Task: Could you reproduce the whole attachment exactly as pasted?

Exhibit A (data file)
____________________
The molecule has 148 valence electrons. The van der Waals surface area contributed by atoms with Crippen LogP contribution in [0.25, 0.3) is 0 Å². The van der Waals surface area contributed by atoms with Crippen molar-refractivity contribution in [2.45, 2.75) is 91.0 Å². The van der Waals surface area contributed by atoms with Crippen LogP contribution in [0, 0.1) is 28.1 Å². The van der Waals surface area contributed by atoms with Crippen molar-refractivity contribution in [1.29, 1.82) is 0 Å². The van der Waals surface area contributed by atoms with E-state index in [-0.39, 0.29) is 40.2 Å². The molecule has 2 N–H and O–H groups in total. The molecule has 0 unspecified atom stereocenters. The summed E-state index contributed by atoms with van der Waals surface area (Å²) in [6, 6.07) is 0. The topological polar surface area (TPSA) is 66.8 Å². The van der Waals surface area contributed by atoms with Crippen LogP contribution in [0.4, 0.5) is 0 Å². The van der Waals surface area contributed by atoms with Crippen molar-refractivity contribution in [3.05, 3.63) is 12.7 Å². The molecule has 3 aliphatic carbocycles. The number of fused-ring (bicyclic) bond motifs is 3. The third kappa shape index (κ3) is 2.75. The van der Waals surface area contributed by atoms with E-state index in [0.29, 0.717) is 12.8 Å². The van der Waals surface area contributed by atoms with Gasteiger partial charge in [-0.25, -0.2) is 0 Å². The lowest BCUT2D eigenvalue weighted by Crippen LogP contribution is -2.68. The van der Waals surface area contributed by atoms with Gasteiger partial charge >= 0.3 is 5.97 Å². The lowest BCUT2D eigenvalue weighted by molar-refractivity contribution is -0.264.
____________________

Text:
The molecule has 148 valence electrons. The van der Waals surface area contributed by atoms with Crippen LogP contribution in [0.25, 0.3) is 0 Å². The van der Waals surface area contributed by atoms with Crippen molar-refractivity contribution in [2.45, 2.75) is 91.0 Å². The van der Waals surface area contributed by atoms with Crippen LogP contribution in [0, 0.1) is 28.1 Å². The van der Waals surface area contributed by atoms with Crippen molar-refractivity contribution in [1.29, 1.82) is 0 Å². The van der Waals surface area contributed by atoms with E-state index in [-0.39, 0.29) is 40.2 Å². The molecule has 2 N–H and O–H groups in total. The molecule has 0 unspecified atom stereocenters. The summed E-state index contributed by atoms with van der Waals surface area (Å²) in [6, 6.07) is 0. The topological polar surface area (TPSA) is 66.8 Å². The van der Waals surface area contributed by atoms with Crippen LogP contribution in [0.4, 0.5) is 0 Å². The van der Waals surface area contributed by atoms with Crippen molar-refractivity contribution in [3.05, 3.63) is 12.7 Å². The molecule has 3 aliphatic carbocycles. The number of fused-ring (bicyclic) bond motifs is 3. The third kappa shape index (κ3) is 2.75. The van der Waals surface area contributed by atoms with E-state index in [0.29, 0.717) is 12.8 Å². The van der Waals surface area contributed by atoms with Gasteiger partial charge in [-0.25, -0.2) is 0 Å². The lowest BCUT2D eigenvalue weighted by Crippen LogP contribution is -2.68. The van der Waals surface area contributed by atoms with Gasteiger partial charge >= 0.3 is 5.97 Å². The lowest BCUT2D eigenvalue weighted by molar-refractivity contribution is -0.264.